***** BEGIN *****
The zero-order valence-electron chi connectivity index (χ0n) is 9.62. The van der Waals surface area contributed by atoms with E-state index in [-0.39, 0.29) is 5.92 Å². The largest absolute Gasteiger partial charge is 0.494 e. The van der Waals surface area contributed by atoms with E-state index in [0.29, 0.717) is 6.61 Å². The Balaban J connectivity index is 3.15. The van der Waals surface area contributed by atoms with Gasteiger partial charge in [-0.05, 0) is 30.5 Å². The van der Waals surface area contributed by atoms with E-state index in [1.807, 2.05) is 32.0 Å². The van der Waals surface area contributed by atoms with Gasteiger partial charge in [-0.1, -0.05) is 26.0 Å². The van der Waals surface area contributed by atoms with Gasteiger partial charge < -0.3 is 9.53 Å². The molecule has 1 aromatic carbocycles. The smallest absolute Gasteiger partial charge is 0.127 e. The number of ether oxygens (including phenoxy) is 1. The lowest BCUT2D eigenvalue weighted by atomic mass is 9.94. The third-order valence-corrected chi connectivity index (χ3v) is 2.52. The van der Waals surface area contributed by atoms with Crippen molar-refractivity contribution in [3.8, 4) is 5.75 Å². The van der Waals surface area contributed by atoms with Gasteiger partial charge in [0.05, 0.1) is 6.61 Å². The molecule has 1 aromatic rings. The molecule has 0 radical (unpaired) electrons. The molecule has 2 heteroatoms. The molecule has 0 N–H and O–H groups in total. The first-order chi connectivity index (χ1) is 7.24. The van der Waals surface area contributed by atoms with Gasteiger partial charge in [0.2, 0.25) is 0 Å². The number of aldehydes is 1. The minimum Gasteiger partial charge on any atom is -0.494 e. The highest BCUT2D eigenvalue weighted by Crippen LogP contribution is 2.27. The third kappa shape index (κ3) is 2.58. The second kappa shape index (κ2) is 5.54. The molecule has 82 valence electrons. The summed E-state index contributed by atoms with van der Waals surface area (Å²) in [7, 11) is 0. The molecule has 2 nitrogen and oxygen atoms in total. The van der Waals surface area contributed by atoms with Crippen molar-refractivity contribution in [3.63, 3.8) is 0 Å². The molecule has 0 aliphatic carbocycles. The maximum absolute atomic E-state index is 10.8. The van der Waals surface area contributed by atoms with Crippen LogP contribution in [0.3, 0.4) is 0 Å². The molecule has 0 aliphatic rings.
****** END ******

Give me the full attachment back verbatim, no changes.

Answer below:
The zero-order valence-electron chi connectivity index (χ0n) is 9.62. The van der Waals surface area contributed by atoms with E-state index in [-0.39, 0.29) is 5.92 Å². The largest absolute Gasteiger partial charge is 0.494 e. The van der Waals surface area contributed by atoms with E-state index in [0.29, 0.717) is 6.61 Å². The Balaban J connectivity index is 3.15. The van der Waals surface area contributed by atoms with Gasteiger partial charge in [-0.05, 0) is 30.5 Å². The van der Waals surface area contributed by atoms with E-state index in [1.807, 2.05) is 32.0 Å². The van der Waals surface area contributed by atoms with Gasteiger partial charge in [-0.1, -0.05) is 26.0 Å². The van der Waals surface area contributed by atoms with Gasteiger partial charge < -0.3 is 9.53 Å². The molecule has 1 aromatic carbocycles. The smallest absolute Gasteiger partial charge is 0.127 e. The number of ether oxygens (including phenoxy) is 1. The lowest BCUT2D eigenvalue weighted by atomic mass is 9.94. The third-order valence-corrected chi connectivity index (χ3v) is 2.52. The van der Waals surface area contributed by atoms with Crippen molar-refractivity contribution in [3.8, 4) is 5.75 Å². The van der Waals surface area contributed by atoms with Gasteiger partial charge in [0.05, 0.1) is 6.61 Å². The molecule has 1 aromatic rings. The molecule has 0 radical (unpaired) electrons. The molecule has 2 heteroatoms. The molecule has 0 N–H and O–H groups in total. The first-order chi connectivity index (χ1) is 7.24. The van der Waals surface area contributed by atoms with Gasteiger partial charge in [0.2, 0.25) is 0 Å². The number of aldehydes is 1. The minimum Gasteiger partial charge on any atom is -0.494 e. The highest BCUT2D eigenvalue weighted by Crippen LogP contribution is 2.27. The third kappa shape index (κ3) is 2.58. The second kappa shape index (κ2) is 5.54. The molecule has 82 valence electrons. The summed E-state index contributed by atoms with van der Waals surface area (Å²) in [7, 11) is 0. The molecule has 2 nitrogen and oxygen atoms in total. The van der Waals surface area contributed by atoms with Crippen molar-refractivity contribution in [3.63, 3.8) is 0 Å². The molecule has 0 aliphatic carbocycles. The maximum absolute atomic E-state index is 10.8. The van der Waals surface area contributed by atoms with Crippen LogP contribution in [0.3, 0.4) is 0 Å². The molecule has 0 aliphatic rings.